Texas Myth #665
SAM HOUSTON’S GHOST HAUNTS THE GOVERNOR’S MANSION.
Sam has reason to lurk posthumously around the Austin White House: He was governor in 1861 and was kicked out of office for refusing to swear allegiance to the Confederacy. But the mansion’s moaning ghost is said to be that of a nephew of Governor Pendleton Murrah’s; in 1864 the lovesick nineteen-year-old fatally shot himself in a guest room. Austin was scandalized; even 141 years later, some gubernatorial staffers consider the subject, well, ta-boo.
Q: What was Dale Evans’s real name? It seems that no one knows for sure.
A: She didn’t either, for more than forty years. When the Queen of the West, a.k.a. Mrs. Roy Rogers, applied for a passport in 1954, she suffered instant identity crisis. Though she had adopted “Dale Evans” as a stage name while in her twenties, she had grown up in Uvalde as Frances Octavia Smith, born on October 31, 1912. However, the birth certificate she obtained from Uvalde County listed her as Lucille Wood Smith, born on October 30, 1912. Presumably her parents decided, when she was still an infant, that “Frances Octavia” made a better moniker and Halloween a better birthday. Regardless, Dale got her passport, and she and Roy (real name: Leonard Slye) happily traveled foreign trails.
Q: What was the first prison in Texas?
A: In early days, rooms in missions and presidios substituted for cells when necessary. But the first structure built specifically as a state prison was the looming Walls Unit, in Huntsville. Named for its twenty-foot-high expanse of windowless brick, it admitted its first prisoner, a horse thief, on October 1, 1849. (At the time, young Texas may have seemed a bit ambitious in its penal planning, as the Walls now holds 1,598 inmates. But that number is about one percent of Texas’s total prison population today.) Among the Walls’ many residents were Kiowa chiefs Big Tree and Satanta, blues singer Leadbelly, and gangster Clyde Barrow. The unit itself became a celebrity in 1974, when drug lord Fred Gomez Carrasco and two fellow inmates attempted to escape by ambushing fifteen people in the prison library, sparking an eleven-day siege that ended in the death of four people, Carrasco included. But international attention has hit the Walls chiefly because it is Texas’s death house. It has been picketed by thousands of capital punishment foes and appeared in documentaries and movies such as Kevin Spacey’s The Life of David Gale (2003). The Walls has witnessed 709 executions so far: 361 by electric chair (“Old Sparky”) and 348 by lethal injection (as of August 2005). Necktie-party note: Before 1924, when the state took over the execution of executions, each county carried out its own by means of public hanging.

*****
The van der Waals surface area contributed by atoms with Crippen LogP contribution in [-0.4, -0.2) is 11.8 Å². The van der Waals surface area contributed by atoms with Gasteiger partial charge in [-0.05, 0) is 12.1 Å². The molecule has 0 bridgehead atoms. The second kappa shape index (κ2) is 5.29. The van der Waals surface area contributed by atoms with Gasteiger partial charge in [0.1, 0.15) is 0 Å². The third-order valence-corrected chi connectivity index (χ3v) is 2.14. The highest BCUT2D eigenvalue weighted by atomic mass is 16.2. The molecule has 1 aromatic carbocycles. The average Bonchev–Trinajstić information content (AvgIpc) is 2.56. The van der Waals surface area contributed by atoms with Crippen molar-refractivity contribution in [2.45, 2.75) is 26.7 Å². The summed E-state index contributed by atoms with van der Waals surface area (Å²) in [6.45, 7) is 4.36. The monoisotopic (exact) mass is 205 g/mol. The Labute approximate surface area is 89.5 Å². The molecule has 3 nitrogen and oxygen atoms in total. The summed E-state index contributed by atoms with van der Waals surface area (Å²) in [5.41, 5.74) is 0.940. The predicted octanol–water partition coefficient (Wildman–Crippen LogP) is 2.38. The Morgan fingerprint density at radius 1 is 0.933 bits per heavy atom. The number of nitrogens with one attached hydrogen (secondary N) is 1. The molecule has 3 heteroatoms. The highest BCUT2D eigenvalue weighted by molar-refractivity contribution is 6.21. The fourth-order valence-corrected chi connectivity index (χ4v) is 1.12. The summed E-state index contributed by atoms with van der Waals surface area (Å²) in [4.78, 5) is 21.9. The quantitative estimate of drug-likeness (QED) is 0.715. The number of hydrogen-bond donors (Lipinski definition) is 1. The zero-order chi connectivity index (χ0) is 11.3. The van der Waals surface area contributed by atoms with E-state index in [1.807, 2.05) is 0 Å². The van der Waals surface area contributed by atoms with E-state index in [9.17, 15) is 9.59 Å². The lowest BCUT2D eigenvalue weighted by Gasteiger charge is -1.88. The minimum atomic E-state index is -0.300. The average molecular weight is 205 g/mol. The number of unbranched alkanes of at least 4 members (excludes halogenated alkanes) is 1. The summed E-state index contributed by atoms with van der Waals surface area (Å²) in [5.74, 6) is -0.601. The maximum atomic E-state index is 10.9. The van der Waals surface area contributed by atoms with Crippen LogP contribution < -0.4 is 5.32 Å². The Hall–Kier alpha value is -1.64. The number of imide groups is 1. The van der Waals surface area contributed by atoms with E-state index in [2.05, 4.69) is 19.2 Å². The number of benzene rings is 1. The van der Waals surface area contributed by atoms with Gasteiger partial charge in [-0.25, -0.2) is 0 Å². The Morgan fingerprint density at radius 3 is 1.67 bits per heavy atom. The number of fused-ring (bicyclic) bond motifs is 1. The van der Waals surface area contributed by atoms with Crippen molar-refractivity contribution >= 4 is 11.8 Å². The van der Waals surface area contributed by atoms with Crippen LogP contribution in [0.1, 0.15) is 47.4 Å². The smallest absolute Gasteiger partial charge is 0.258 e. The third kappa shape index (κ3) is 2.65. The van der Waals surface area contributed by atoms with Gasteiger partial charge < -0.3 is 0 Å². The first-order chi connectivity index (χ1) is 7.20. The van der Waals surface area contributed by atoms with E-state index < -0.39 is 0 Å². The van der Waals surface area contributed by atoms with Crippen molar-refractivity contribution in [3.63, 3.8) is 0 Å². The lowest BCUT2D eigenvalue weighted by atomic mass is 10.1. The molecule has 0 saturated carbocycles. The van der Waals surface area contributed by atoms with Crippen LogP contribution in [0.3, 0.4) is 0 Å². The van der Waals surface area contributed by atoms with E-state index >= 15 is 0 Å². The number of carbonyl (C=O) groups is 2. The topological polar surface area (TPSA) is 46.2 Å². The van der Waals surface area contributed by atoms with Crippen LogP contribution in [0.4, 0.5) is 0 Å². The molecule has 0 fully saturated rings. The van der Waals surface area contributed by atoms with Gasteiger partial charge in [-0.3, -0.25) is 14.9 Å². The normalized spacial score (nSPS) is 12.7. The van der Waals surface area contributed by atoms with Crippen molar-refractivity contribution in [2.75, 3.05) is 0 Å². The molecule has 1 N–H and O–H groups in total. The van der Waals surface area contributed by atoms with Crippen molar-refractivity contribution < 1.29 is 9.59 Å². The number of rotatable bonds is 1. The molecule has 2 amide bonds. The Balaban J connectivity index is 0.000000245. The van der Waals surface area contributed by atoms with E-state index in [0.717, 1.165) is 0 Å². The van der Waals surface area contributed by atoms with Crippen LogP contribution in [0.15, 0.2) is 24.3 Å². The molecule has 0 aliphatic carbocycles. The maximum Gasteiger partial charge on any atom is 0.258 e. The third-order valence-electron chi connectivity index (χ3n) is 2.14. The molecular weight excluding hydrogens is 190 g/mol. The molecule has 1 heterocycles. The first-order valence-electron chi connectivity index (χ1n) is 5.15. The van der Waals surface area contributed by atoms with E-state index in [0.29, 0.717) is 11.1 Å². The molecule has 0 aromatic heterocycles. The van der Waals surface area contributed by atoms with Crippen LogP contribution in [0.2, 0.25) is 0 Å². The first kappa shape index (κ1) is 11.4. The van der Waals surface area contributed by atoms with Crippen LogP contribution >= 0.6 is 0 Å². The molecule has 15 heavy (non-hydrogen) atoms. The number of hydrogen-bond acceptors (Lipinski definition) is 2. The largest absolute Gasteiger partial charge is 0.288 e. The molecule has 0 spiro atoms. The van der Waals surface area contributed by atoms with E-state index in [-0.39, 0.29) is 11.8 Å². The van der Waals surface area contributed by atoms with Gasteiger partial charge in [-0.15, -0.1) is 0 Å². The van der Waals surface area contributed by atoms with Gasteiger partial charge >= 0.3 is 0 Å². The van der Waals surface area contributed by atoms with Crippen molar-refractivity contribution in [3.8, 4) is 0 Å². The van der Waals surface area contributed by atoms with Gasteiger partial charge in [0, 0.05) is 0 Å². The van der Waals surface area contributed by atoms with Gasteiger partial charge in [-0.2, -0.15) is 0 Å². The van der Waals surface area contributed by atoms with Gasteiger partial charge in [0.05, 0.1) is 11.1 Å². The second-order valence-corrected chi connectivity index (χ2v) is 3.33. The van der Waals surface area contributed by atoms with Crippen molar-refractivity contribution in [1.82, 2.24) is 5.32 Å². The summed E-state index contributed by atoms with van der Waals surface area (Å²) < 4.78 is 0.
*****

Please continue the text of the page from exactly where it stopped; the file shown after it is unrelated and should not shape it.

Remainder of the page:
Q: I always thought the town of Floydada was the Pumpkin Capital of the United States, but a relative of mine says that some town in Illinois is.
A: Gourd forbid! Two towns, in fact—Morton, Illinois, and Half Moon Bay, California—both claim the title “Pumpkin Capital of the World,” but neither can squash Floydada’s reputation for carveable crops: Its annual yield of homegrown pumpkins averages some 10 million pounds. That’s about 1 million individual jack-o’-lanterns, ranging from minis (a few ounces each) to Big Macs (one hundred pounds or more). Floydada pumps the crop for all it’s worth on Punkin Day (October 8 this year).